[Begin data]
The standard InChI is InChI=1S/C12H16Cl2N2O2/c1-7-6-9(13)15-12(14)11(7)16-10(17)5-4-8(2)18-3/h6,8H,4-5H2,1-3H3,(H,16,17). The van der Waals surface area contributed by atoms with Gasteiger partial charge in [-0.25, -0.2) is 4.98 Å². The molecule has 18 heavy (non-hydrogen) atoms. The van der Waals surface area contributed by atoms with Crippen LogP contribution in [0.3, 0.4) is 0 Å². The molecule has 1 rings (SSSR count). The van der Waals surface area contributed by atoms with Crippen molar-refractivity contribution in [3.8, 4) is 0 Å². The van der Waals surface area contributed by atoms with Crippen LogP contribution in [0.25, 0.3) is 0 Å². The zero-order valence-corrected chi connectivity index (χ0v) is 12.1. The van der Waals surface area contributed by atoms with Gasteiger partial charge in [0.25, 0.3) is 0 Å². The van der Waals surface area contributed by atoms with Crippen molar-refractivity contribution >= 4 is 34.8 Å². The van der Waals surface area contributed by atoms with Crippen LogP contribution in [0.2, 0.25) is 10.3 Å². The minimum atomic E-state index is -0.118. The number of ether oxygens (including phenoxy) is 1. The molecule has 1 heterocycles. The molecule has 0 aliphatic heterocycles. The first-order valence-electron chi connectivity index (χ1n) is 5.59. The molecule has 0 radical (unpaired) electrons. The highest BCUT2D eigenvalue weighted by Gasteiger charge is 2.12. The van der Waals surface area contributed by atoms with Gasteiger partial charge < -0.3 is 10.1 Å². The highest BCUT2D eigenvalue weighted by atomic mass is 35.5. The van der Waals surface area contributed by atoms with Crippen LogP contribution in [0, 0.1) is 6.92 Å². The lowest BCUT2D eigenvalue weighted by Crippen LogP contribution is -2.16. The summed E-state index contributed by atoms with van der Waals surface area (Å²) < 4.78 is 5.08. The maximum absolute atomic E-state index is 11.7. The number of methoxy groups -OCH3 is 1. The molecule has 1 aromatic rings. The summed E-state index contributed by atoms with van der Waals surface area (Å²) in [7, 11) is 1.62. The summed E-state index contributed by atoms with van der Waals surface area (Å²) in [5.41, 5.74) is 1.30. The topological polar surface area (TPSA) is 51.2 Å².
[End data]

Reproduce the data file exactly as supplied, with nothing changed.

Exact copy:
The standard InChI is InChI=1S/C12H16Cl2N2O2/c1-7-6-9(13)15-12(14)11(7)16-10(17)5-4-8(2)18-3/h6,8H,4-5H2,1-3H3,(H,16,17). The van der Waals surface area contributed by atoms with Gasteiger partial charge in [-0.25, -0.2) is 4.98 Å². The molecule has 18 heavy (non-hydrogen) atoms. The van der Waals surface area contributed by atoms with Crippen LogP contribution in [0.3, 0.4) is 0 Å². The molecule has 1 rings (SSSR count). The van der Waals surface area contributed by atoms with Crippen molar-refractivity contribution in [3.8, 4) is 0 Å². The van der Waals surface area contributed by atoms with Crippen LogP contribution in [0.25, 0.3) is 0 Å². The zero-order valence-corrected chi connectivity index (χ0v) is 12.1. The van der Waals surface area contributed by atoms with Gasteiger partial charge in [0.25, 0.3) is 0 Å². The van der Waals surface area contributed by atoms with Crippen molar-refractivity contribution >= 4 is 34.8 Å². The van der Waals surface area contributed by atoms with Crippen LogP contribution in [0.2, 0.25) is 10.3 Å². The minimum atomic E-state index is -0.118. The number of ether oxygens (including phenoxy) is 1. The molecule has 1 heterocycles. The molecule has 0 aliphatic heterocycles. The first-order valence-electron chi connectivity index (χ1n) is 5.59. The molecule has 0 radical (unpaired) electrons. The highest BCUT2D eigenvalue weighted by Gasteiger charge is 2.12. The van der Waals surface area contributed by atoms with Gasteiger partial charge < -0.3 is 10.1 Å². The highest BCUT2D eigenvalue weighted by atomic mass is 35.5. The van der Waals surface area contributed by atoms with Crippen LogP contribution in [0, 0.1) is 6.92 Å². The lowest BCUT2D eigenvalue weighted by Crippen LogP contribution is -2.16. The summed E-state index contributed by atoms with van der Waals surface area (Å²) < 4.78 is 5.08. The maximum absolute atomic E-state index is 11.7. The number of methoxy groups -OCH3 is 1. The molecule has 1 aromatic rings. The summed E-state index contributed by atoms with van der Waals surface area (Å²) in [7, 11) is 1.62. The summed E-state index contributed by atoms with van der Waals surface area (Å²) in [5.41, 5.74) is 1.30. The topological polar surface area (TPSA) is 51.2 Å².